Well, my sweet husband saw that I was looking worse and worse and, even though he was also starting to realize he was sick, sent me back to the Ronald McDonald house for the night. Good thing, too.. I am sure I wouldn’t have been able to take care of Patrick at all that night. I was SO sick! But, on the way home, I stopped at the store and picked up medicines and gatorade and I spent the night trying to pull myself together enough to be mommy again in the morning.

And, amazingly, by morning even though I felt very weak, I was doing well enough to go back.

It sounds like Brian and Patrick had a pretty rough night.. changing diapers every couple of hours. When I came in, Patrick was laying on the couch and looking quite pale, but happy. I sat down next to him and asked him how he felt. He said he was ok, but I’d check again every few minutes. Then his nurse gave him his morning medications. I asked how he felt, Patrick said, “sick!” and then started throwing up blood.

We put his g-tube to drain so he wouldn’t throw up anymore.. but that kind of seemed to be the kick off for a rough day. Not long afterwards, he started to act as though his belly hurt. That got worse and worse throughout the day. (We think it was stomach cramps and maybe gas.) But at its worst moment, Patrick was screaming in pain, curled up in a ball, and not willing to be touched.

Finally, they got some pain medicine to stay down and he fell asleep, which made a difference.

Because of the bleeding, they decided to give him a transfusion. Those run over several hours and we let him rest while it was running. His color started to come back. For most of the day, Brian and I took turns laying in bed with him holding his hand and helping place stethescopes and thermometers so he trusted they wouldn’t hurt him. (This was a good way for sick mommy and daddy to rest, too.)

Meanwhile, we sipped gatorade and slowly started to eat again.

Then, once the transfusion was done, we made him get out of bed to be weighed. I hate doing this: making him get up and move when he’s in pain. He just clings to my neck and begs me not to hurt him. But moving helped his body reset a bit and over the next couple of hours, his pain started to improve.

By evening, Brian told Patrick we needed him to get up and walk again. We got him out of bed and he sat on the couch playing with toys until almost 10.

And last night, he slept peacefully all night. That was amazing. We ALL needed the rest.

I am feeling 80% better this morning. Patrick’s pain seems to be gone, though he is really guarded.

The plan discussed with the team yesterday was to take him down for an endoscopy today if the bleeding hadn’t stopped. Patrick’s diarrhea has slowed. But his g-tube has been to downdrain and there is still blood there and in his occasional diaper, so I’m assuming that is still going to happen. I know he was put on the schedule yesterday because someone from anesthesiology already came to talk to us.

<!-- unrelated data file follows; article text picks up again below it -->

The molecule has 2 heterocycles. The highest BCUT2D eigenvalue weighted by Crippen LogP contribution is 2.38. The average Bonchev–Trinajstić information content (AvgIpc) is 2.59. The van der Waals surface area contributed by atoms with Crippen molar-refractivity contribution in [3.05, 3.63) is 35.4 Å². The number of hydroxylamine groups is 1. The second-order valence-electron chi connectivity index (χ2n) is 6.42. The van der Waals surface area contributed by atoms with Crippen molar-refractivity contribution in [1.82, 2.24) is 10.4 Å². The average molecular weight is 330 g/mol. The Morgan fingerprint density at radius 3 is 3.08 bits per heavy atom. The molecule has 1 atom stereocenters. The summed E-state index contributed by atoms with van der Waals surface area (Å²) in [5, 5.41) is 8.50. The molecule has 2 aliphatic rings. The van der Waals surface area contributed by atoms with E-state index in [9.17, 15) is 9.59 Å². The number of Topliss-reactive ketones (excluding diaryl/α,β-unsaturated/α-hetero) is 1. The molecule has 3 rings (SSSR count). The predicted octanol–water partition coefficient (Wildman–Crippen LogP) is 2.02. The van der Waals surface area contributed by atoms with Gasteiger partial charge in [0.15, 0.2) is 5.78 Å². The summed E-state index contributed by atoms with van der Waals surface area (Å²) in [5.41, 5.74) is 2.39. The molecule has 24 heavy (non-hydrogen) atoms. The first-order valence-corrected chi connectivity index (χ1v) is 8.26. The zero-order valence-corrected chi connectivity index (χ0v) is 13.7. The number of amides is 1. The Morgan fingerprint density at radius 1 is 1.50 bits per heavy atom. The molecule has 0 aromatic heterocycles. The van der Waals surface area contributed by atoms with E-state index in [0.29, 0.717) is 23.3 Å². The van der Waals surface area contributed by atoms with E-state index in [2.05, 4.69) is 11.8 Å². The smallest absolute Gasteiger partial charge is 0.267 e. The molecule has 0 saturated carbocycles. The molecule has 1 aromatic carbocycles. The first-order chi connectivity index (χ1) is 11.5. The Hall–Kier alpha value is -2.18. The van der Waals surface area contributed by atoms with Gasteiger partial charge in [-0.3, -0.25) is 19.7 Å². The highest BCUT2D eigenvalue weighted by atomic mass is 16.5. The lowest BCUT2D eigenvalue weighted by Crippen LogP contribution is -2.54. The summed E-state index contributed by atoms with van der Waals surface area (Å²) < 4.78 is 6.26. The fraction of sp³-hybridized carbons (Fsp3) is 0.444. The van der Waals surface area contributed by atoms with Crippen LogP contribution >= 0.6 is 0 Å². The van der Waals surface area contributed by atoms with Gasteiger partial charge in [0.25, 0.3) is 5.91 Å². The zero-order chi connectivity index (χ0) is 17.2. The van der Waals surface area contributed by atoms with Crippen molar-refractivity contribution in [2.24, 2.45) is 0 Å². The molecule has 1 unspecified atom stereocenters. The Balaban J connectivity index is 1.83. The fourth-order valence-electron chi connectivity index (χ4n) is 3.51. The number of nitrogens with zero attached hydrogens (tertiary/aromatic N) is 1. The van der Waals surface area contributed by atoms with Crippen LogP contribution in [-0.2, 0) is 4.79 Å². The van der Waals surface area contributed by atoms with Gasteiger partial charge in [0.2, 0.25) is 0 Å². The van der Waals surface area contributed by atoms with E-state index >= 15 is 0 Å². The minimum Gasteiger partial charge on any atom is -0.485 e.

I am trying to find the right way to break this news to Patrick. I’m sure he’s terrified of anesthesia here because it has always ended in surgery. Not sure I can explain to convince him otherwise.

But I hope we can find some answers that will help him finish getting better. We knew taking down Patrick ostomy meant more endoscopies and so this is going to be a part of his new routine.

I hope that all of us being sick together in the hospital doesn’t become routine. Sure, it’s nice that we can pick up a phone and order food and the nurses really have been kind to all of us. And, since he’s in isolation, we at least aren’t putting anyone else at risk visiting here. (In fact, it’s probably better than hanging out at the Ronald McDonald House). BUT I don’t want this to be the precedent for the new normal in illness after immune suppression.

We know illness is going to hit him hard every time and be hard to shake. But hopefully the next one doesn’t take down the whole family. Right now, we really hate Norwalk.

Transplant Day 42 and His First Checkup

Patrick asked me to take this picture with him and the Ronald McDonald on the wall.

Patrick asked me to take this picture with him and the Ronald McDonald on the wall.

Well, 72 hours since discharge as I’m writing this and I am amazed to say that today it seems we maybe hit our stride a little bit. Amazing, considering how out of control things still seemed last night.

Sneaking back into the room last night after blogging, I noticed the distinct smell of formula and knew that it meant that Patrick’s g-tube had come open and leaked all over him and the bed. That woke him enough that I gave in and crawled in his bed to sleep last night.